Saturday, August 22, 2009

Recurrent questions to my friends in the financial sector of the World Bank

When are you going to stop worrying so much about the development of the financial sector and start worrying more about the role of the financial sector in the development of the other sectors of the economy?

For how long are you going to accept those minimum capital requirement for banks based on risks of default as perceived by credit rating agencies and try to suggest some capital weights based on the purpose of the lending?

For how long are you going to accept harmonizing with the IMF frantically focusing on avoiding any bank crisis instead of focusing on getting the most development out of the whole growth and bust cycle? Are we not a "take-risks" development bank while they are a "goodnight, sleep-tight" institution?

These are no new questions. Just as an example, in March 2003, as an Executive Director of the World Bank, I said the following when discussing the “Financial Sector Assessment Program: Review, Lessons, and Issues Going Forward

“The financial sector’s role, the reason why it is granted a license to operate, is to assist society in promoting economic growth by stimulating savings, efficiently allocating financial resources satisfying credit needs and creating opportunities for wealth distribution. Similarly, the role of the assessor –in this case, WB– is to fight poverty, and development is a task where risks need to be taken.

From this perspective we have the impression that the Financial Assessment Program Report might revolve too much around issues such as risk avoidance, vulnerabilities, stress tests and compliance with international regulations, without referring sufficiently to how the sector is performing its social commitments.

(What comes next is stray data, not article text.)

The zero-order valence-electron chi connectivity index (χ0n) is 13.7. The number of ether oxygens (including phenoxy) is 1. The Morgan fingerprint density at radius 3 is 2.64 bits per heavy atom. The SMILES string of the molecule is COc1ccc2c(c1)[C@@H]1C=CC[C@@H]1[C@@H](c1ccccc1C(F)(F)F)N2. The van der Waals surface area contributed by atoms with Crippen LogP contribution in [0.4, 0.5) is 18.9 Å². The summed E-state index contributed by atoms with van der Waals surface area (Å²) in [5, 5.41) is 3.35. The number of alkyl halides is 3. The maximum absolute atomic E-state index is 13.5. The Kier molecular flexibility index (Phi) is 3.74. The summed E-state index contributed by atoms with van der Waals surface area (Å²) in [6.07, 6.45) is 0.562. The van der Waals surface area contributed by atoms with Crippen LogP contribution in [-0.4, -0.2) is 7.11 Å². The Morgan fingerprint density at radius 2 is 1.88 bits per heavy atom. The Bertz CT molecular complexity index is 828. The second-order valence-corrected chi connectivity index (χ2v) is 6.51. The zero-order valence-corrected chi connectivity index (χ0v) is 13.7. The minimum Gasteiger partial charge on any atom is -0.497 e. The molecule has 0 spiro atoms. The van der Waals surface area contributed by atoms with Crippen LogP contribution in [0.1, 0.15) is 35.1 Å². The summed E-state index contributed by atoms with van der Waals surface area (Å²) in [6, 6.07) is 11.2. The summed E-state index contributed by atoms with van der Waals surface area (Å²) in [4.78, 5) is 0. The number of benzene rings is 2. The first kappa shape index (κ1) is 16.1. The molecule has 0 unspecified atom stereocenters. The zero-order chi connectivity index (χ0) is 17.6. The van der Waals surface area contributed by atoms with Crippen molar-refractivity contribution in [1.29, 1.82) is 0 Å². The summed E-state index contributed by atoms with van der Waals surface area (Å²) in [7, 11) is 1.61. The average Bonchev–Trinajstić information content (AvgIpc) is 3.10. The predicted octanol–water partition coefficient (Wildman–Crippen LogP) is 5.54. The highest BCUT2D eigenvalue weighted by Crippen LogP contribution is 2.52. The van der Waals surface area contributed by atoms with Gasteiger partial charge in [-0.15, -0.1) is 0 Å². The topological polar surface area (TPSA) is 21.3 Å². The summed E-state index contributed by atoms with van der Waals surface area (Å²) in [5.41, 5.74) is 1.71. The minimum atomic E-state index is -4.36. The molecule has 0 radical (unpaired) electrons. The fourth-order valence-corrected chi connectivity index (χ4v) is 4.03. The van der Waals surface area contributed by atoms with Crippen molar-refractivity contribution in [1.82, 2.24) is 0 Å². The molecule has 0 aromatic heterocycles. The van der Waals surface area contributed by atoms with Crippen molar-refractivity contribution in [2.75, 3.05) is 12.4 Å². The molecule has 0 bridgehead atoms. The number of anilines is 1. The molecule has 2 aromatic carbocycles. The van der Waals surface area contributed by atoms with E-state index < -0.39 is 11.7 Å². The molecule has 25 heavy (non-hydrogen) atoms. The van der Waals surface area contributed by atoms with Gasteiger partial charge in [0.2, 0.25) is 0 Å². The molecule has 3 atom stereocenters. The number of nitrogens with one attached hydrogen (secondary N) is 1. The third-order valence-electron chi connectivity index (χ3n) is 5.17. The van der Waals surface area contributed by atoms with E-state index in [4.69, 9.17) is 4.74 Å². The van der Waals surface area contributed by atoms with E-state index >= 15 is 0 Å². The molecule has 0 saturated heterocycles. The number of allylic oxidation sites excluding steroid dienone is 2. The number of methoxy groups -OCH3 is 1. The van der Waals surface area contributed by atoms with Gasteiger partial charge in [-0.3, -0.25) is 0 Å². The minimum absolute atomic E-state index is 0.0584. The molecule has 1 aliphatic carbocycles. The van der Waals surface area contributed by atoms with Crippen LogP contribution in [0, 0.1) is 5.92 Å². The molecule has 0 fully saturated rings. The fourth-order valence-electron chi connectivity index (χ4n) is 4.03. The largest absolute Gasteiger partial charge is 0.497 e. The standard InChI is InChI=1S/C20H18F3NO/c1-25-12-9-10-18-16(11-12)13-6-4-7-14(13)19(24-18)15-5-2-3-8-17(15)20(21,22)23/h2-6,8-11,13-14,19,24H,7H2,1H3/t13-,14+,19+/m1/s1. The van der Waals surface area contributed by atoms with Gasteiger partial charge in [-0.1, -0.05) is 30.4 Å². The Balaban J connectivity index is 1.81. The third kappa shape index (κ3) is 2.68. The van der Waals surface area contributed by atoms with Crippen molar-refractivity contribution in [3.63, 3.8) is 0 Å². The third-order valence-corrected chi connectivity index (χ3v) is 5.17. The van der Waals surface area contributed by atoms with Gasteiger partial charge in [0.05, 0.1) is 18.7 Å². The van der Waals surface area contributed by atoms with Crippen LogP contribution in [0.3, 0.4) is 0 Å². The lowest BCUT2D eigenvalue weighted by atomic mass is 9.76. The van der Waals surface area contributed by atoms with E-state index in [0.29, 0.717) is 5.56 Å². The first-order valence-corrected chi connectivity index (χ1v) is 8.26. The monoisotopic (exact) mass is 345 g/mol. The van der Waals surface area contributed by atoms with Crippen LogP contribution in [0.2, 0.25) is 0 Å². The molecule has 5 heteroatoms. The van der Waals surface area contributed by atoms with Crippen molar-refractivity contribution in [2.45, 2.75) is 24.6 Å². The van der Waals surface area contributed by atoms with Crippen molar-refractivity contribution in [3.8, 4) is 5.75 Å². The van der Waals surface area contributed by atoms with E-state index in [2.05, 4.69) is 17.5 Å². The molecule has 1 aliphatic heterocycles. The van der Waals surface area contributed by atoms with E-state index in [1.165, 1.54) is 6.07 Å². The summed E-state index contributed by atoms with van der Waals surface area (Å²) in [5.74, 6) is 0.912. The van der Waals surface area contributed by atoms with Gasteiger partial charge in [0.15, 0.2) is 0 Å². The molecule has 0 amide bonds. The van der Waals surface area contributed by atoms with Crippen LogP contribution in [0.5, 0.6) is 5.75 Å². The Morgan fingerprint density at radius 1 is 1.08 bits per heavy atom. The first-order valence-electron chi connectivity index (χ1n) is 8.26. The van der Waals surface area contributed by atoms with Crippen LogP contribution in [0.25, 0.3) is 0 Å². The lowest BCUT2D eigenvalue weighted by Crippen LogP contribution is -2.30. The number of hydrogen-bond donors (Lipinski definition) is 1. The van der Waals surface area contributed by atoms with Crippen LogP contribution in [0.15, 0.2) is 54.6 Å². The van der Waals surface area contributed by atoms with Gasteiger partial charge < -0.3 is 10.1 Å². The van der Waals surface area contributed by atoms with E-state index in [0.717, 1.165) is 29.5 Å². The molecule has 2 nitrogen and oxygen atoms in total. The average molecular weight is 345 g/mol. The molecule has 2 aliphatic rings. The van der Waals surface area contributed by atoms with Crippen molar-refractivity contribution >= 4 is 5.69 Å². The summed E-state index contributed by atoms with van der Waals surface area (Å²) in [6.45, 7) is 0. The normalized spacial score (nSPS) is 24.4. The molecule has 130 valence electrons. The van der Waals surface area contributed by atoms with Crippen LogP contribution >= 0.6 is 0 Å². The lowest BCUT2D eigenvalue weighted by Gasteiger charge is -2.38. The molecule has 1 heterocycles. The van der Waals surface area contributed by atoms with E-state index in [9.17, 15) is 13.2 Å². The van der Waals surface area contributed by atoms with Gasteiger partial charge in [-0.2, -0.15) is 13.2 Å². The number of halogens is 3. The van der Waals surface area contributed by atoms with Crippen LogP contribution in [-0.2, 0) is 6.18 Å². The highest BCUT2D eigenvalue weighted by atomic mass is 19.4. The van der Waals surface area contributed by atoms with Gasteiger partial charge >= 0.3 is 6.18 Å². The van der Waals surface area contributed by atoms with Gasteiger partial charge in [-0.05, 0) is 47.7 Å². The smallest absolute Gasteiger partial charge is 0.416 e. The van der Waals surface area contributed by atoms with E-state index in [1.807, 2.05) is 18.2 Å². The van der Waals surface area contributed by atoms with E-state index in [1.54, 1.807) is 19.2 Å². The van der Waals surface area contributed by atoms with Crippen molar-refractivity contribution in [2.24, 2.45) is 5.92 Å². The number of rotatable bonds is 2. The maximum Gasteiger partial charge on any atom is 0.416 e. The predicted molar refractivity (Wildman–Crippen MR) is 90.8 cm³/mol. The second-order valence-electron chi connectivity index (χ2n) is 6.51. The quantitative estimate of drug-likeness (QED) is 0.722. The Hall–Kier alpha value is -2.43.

As an example, only in Supplement 3, Development Issues in the FSAP, does the Bank acknowledge that; “for lower income countries with less-developed financial system, in order to be relevant to country authorities, the emphasis in the FASP must change… how residents can get a better access to a wider range of financial services”, and having to confess, on the very same page, that “no formal methodologies exist for how to address development issues in the FSAP”.

Another example is present in the survey of countries’ experiences, when in the case of country X, in response to the problems of “(i) weak credit culture with the prevalence of non-payments mechanism that undermine the development of the formal financial sector; (ii) limited access to formal, affordable financing by small and medium enterprises, a typical development trap in transition economies; and (iii) the slow pace of banking sector consolidation”, the only exemplified recommendations are; “(i) enhancement of the central bank’s ability to deal with insolvent banks, (ii) strengthening of penalty provisions and (iii) increase in minimum capital requirements”,

On a separate issue, the document Global Development Finance 2003 in relation to the minimum capital requirements of the Basel II proposals, states that they “include the likelihood of increased costs of capital to emerging market economies; and an “unleveling” of the playing fields for domestic banking in favor of international banks active in developing countries”. I believe this issue, and similar ones, should be addressed in many FSAPs, especially since WB should act as an honest broker in these matters.

Please friend, in these matters, help the Knowledge Bank evolve into the Wisdom Bank or, more humbly, the Common Sense Bank.

Thank You”